The Klamath River in California and Oregon has long been central to a century-old dispute between environmentalists and farmers over which has more value -- spawning salmon or drought-ridden farmers.
Now the Interior Department has released a new study of the river as part of a landmark settlement in 2010 that shows removing four hydroelectric dams – three in Northern California and the fourth in Southern Oregon -- would provide an economic boom to farmers without damaging the environment.
The draft environmental impact statement, released Wednesday, says that the proposed dam removal in 2020 would help boost salmon runs in a river marked by poor water quality and fish disease.
Although removing the dams would cost about 50 jobs tied to generating electricity at the dams, it would also create about 4,600 jobs, including about 1,400 for the dam removal itself and between 70 and 695 farm jobs owing to a more reliable water supply, Interior Secretary Ken Salazar said.
Salazar is expected to decide next year whether to go ahead with the dam removal under a regional agreement that would maintain irrigation for agriculture.
But the statement has garnered mixed reviews.
“This one statement is really just one piece of the puzzle,” said Tara Jane Campbell Miranda, the policy and program coordinator with the Klamath Water Users Association, which represents more than 5,000 water users on 1,400 family farms.
“Our initial review is this is a good thing. We’re moving in the right direction,” she said, adding that the statement would help implement the actions called for in the legal settlement.
But Steve Pedery, conservation director of Oregon Wild, which boasts 4,000 members, told FoxNews.com that the statement is “sort of a continuation of the same old same old” and contains “a lot more fluff than substance.”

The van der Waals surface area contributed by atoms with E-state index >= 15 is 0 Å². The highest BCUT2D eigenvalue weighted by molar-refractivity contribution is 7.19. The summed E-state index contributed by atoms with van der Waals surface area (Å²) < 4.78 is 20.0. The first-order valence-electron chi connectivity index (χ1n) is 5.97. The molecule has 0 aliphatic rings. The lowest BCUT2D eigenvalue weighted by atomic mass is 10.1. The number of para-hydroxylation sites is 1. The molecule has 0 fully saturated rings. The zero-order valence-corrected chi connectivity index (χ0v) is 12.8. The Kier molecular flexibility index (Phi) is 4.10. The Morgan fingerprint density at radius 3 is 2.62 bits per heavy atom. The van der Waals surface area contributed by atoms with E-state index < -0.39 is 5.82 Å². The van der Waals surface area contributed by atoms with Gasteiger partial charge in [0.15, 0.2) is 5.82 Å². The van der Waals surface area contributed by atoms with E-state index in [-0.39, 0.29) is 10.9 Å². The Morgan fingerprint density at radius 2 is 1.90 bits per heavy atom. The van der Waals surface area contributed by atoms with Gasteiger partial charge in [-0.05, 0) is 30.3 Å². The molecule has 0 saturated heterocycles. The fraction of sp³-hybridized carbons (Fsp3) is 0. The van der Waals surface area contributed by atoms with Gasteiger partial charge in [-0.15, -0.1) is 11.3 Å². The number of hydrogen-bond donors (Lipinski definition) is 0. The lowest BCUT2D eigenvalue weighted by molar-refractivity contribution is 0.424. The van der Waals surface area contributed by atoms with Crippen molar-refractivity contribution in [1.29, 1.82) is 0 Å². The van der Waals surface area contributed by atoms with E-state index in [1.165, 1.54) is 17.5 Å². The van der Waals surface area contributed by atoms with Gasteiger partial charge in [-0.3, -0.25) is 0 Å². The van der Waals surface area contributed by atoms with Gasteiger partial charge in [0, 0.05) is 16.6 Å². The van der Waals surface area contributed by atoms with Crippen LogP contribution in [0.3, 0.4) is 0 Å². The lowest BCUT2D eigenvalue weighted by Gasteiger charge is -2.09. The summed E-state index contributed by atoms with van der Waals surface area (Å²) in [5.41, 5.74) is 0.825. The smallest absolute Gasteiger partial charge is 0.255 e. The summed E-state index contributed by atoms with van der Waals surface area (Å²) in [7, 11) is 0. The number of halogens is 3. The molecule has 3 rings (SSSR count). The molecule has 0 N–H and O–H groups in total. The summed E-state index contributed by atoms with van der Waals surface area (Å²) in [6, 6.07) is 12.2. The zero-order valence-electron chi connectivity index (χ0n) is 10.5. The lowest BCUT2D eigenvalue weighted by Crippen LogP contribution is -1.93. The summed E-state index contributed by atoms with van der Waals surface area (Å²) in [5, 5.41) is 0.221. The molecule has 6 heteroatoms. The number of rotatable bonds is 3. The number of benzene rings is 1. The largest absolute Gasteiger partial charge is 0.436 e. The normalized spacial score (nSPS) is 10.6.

“In the long run, the report is helpful in the debate over dam removal,” he said. “But it doesn’t change the fundamental problem in the basin.”
The problem began in the early 1900s, when the federal government turned the hydrology of the upper Klamath Basin upside down, drawing water from lakes and rivers to irrigate crops on dry uplands. Veterans of World War I homesteaded the Klamath Reclamation Project straddling the Oregon-California border near Klamath Falls, where potatoes, alfalfa, horseradish and cattle are still grown.
A drought in 2001 brought the conflict to a head.
Irrigation for farms had long been constricted to assure enough for endangered sucker fish in Upper Klamath Lake, the project’s main reservoir. Then coho salmon were declared threatened in the Klamath River, flowing out of the lake, and the Endangered Species Act forced water to be shut off to hundreds of farms and ranches.
The next year, the Bush administration restored water to the farms, but with the river low and warm, tens of thousands of chinook salmon died of disease before they could spawn.
Besides blocking salmon, the dams raise water temperatures to levels unhealthy for fish. California water authorities took a hard look at the toxic algae produced by the dam’s reservoirs, and river advocates sued PacifiCorp to fix the algae problem.
Last year, two landmark agreements were signed – one that laid out a roadmap for removing the four dams from the Klamath River in Southern Oregon and Northern California and the other detailing how to share water between fish and farms and restore the ecological balance of the basin. Water will be shut off to farms in extreme drought.
The Interior Department said Wednesday that drawing down the reservoirs would end conditions that create toxic algal blooms. It said millions of cubic yards of sediment would be flushed out, and fish numbers might suffer briefly but would soon rebound and then increase.
Both sides, though are pessimistic about the full agreement being implemented because it calls for spending $1 billion in federal funds over the next 10 years on environmental restoration at a time when Congress is battling over how much to cut from the deficit and debt.
Congress is in no mood for new spending, said Pedery of Oregon Wild.
“Unless you take steps so we have cleaner water, you’re really not going to solve the problem,” he said.
Greg Addington, executive director of the Klamath Water Users Association, said while the Bush administration negotiated about 99 percent of the settlement, the Obama administration approves of it.
“But now you’ve got Congress – Republicans in the House, Democrats in the Senate – and no money,” he said. “So we’ve got our work cut out for us.”
The Associated Press contributed to this report.